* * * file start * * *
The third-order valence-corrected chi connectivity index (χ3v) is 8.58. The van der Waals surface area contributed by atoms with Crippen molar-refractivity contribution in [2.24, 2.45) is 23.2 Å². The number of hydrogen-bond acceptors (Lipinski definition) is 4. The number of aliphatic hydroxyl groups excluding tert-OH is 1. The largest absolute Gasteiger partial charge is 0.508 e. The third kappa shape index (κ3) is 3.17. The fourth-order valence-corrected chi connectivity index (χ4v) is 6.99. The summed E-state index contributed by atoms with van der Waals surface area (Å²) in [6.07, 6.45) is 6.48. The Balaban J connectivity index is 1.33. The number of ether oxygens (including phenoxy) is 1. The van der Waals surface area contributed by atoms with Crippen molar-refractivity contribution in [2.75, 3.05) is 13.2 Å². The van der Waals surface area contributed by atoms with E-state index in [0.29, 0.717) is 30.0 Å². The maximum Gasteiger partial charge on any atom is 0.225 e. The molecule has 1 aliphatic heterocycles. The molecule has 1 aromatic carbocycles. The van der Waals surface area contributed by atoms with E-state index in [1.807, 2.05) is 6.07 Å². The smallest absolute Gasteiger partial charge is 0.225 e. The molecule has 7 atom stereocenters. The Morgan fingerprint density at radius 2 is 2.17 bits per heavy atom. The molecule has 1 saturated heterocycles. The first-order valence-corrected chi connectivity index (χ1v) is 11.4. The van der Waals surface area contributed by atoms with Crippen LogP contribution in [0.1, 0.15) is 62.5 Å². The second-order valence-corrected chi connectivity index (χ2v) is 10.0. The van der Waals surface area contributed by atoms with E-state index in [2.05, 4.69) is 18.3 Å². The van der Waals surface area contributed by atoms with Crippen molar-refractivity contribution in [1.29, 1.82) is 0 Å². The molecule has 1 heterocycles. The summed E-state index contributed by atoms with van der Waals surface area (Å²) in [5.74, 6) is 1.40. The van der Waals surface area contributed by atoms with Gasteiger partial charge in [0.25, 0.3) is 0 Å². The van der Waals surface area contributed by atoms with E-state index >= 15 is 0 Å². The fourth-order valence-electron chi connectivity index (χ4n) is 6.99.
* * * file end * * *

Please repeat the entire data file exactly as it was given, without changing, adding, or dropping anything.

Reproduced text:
The third-order valence-corrected chi connectivity index (χ3v) is 8.58. The van der Waals surface area contributed by atoms with Crippen molar-refractivity contribution in [2.24, 2.45) is 23.2 Å². The number of hydrogen-bond acceptors (Lipinski definition) is 4. The number of aliphatic hydroxyl groups excluding tert-OH is 1. The largest absolute Gasteiger partial charge is 0.508 e. The third kappa shape index (κ3) is 3.17. The fourth-order valence-corrected chi connectivity index (χ4v) is 6.99. The summed E-state index contributed by atoms with van der Waals surface area (Å²) in [6.07, 6.45) is 6.48. The Balaban J connectivity index is 1.33. The number of ether oxygens (including phenoxy) is 1. The van der Waals surface area contributed by atoms with Crippen molar-refractivity contribution in [2.75, 3.05) is 13.2 Å². The van der Waals surface area contributed by atoms with E-state index in [0.29, 0.717) is 30.0 Å². The maximum Gasteiger partial charge on any atom is 0.225 e. The molecule has 1 aliphatic heterocycles. The molecule has 1 aromatic carbocycles. The van der Waals surface area contributed by atoms with E-state index in [1.807, 2.05) is 6.07 Å². The smallest absolute Gasteiger partial charge is 0.225 e. The molecule has 7 atom stereocenters. The Morgan fingerprint density at radius 2 is 2.17 bits per heavy atom. The molecule has 1 saturated heterocycles. The first-order valence-corrected chi connectivity index (χ1v) is 11.4. The van der Waals surface area contributed by atoms with Crippen LogP contribution in [0.1, 0.15) is 62.5 Å². The second-order valence-corrected chi connectivity index (χ2v) is 10.0. The van der Waals surface area contributed by atoms with E-state index in [2.05, 4.69) is 18.3 Å². The van der Waals surface area contributed by atoms with Crippen molar-refractivity contribution in [1.29, 1.82) is 0 Å². The molecule has 1 heterocycles. The summed E-state index contributed by atoms with van der Waals surface area (Å²) in [5.74, 6) is 1.40. The van der Waals surface area contributed by atoms with Gasteiger partial charge in [0.25, 0.3) is 0 Å². The van der Waals surface area contributed by atoms with E-state index >= 15 is 0 Å². The fourth-order valence-electron chi connectivity index (χ4n) is 6.99.